The numerous honours he was awarded, the generous homage paid to his writings, the supreme, though belated, accolade of the Nobel prize, should not be allowed to disguise the opposition often confronted by Maurice Allais.
His tireless combat against “established truths”, carried on in utter independence and as a rule against the tide of the prevailing ideas of the day, coupled with his own uncompromising character were a source of many trials for him.
As he was to say himself in his speech on the occasion of the celebration of his Nobel Prize for Economics, 23rd March 1989, at the Sorbonne:
“Throughout my career I have generally found myself in opposition to prevailing ideas, and as many of you know, I have had to confront a great deal of incomprehension, a great deal of opposition, a great many obstacles, a great many setbacks – some of them very painful.”
Some striking examples of the difficulties met with by Maurice Allais
A difficult election to the chair of economics at the École des Mines in 1944
“In 1944, in the wake of the strong opposition roused by my use of mathematics in economics, I came close to not being elected Professor at the École des Mines. Today, of course, the use of mathematics is in no further need of defence. Indeed the contrary excess is what we observe (…)”
(Extract from a letter of 30th January 1986 addressed to Professor Bertrand Munier, co-editor, with Marcel Boiteux and Thierry de Montbrial, of the work Essais en l’honneur de Maurice Allais. Marchés, capital et incertitude [Essays in honour of Maurice Allais. Markets, Capital and Uncertainty], published in La passion de la recherche [The passion for research], 2001, Editions Clément Juglar).
Failure of his application for the Chair of Economics at the École Polytechnique in 1959
“My application to the École Polytechnique in 1959 failed owing to a relentless campaign based on the “danger” my liberal ideas were liable to give rise to for the generations of polytechnicians. Yet these liberal ideas simply foreshadowed those which are generally admitted today as obvious truths.”
(Extract from the same letter from Maurice Allais to Professor Bertrand Munier, 30th January 1986)
In the view of some of his friends, Maurice Allais was at this time the target of a veritable antiliberal cabal. His iconoclastic work in physics may also have injured the chances of his application.
Thus, Louis Rougier, then Associate Professor at the University of Caen, denounced this “powerful antiliberal cabal” in a text entitled Scandal at the Polytechnique (Imprimerie des Tuileries, 354 rue Saint-Honoré, Paris, also published in Les Écrits de Paris, 1959) in which he wrote:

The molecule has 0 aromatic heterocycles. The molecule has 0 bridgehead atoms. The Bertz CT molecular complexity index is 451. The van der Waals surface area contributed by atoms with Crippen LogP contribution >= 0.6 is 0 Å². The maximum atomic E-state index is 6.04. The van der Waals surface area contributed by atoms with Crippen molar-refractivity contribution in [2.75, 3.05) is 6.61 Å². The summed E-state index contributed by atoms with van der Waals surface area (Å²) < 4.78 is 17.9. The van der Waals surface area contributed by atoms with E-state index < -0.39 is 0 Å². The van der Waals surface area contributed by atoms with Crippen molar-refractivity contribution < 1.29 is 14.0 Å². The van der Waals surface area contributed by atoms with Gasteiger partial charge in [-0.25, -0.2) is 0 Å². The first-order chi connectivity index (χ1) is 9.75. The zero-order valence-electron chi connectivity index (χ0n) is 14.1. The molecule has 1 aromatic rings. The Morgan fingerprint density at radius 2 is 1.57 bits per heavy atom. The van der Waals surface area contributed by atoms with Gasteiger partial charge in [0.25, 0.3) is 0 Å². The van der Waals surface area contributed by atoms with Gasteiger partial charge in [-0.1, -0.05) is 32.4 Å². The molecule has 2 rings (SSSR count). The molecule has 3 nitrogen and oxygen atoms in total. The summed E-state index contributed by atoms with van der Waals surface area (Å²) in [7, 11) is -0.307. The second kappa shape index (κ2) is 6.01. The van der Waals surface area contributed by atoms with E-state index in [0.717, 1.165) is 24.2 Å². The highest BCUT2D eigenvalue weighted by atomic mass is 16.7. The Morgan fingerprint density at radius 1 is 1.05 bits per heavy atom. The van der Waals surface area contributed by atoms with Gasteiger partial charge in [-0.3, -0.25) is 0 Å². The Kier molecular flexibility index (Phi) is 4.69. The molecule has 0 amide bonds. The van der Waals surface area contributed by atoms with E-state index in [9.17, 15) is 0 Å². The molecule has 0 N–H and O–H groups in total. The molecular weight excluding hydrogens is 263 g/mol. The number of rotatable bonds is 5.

“For teaching of this sort, the choice of professor should be based on two basic criteria : his qualities as an educator and his qualities as a researcher. (…) A body responsible for recruiting teachers in higher education must take these two factors into account (…). But in no case, upon no pretext, may it, without gross abuse of its power, set aside a candidate who is unanimously recognized to possess the twin qualification of outclassing his rivals both in scientific terms and as a teacher. Yet this is precisely what has just happened with regard to the polytechnic chair to be filled.”
With hindsight, Jean Tirole, who was elected to fill the place left vacant by Maurice Allais’s death as a member of the Academy of Moral and Political Sciences, remarks in his Notice on Allais’s life and work, read during the session of Monday 26th November 2012:
“Yet a bad mark in his academic career: in 1959 a civil servant, regular attendant at Ministry Cabinets meetings was preferred to him to teach economics at the École Polytechnique. To add insult to injury, the Poltechnique’s Development Board unanimously recognized that in view of his stature it would be unreasonable to rank him second and … therefore decided to name a third candidate as runner-up (such practices are still found – for instance I observed a similar strategy some fifteen years ago when a great North-American economist made the mistake of settling in France). Maurice Allais was deeply wounded by this very unjust decision on the part of his own alma mater which he venerated and had been a springboard for him in social terms.”
Two ill-starred applications to join the Academy of Moral and Political Sciences in 1956 and 1979
Maurice Allais twice ran, without success, as a candidate for membership of the prestigious Academy of Moral and Political Sciences, in 1956 to succeed Charles Rist and in 1979 to fill the place left vacant by Jacques Rueff.
Only in 1990, after he was awarded the Nobel Prize, was he at last admitted as a member of the Academy, as successor to Guillaume Guindey.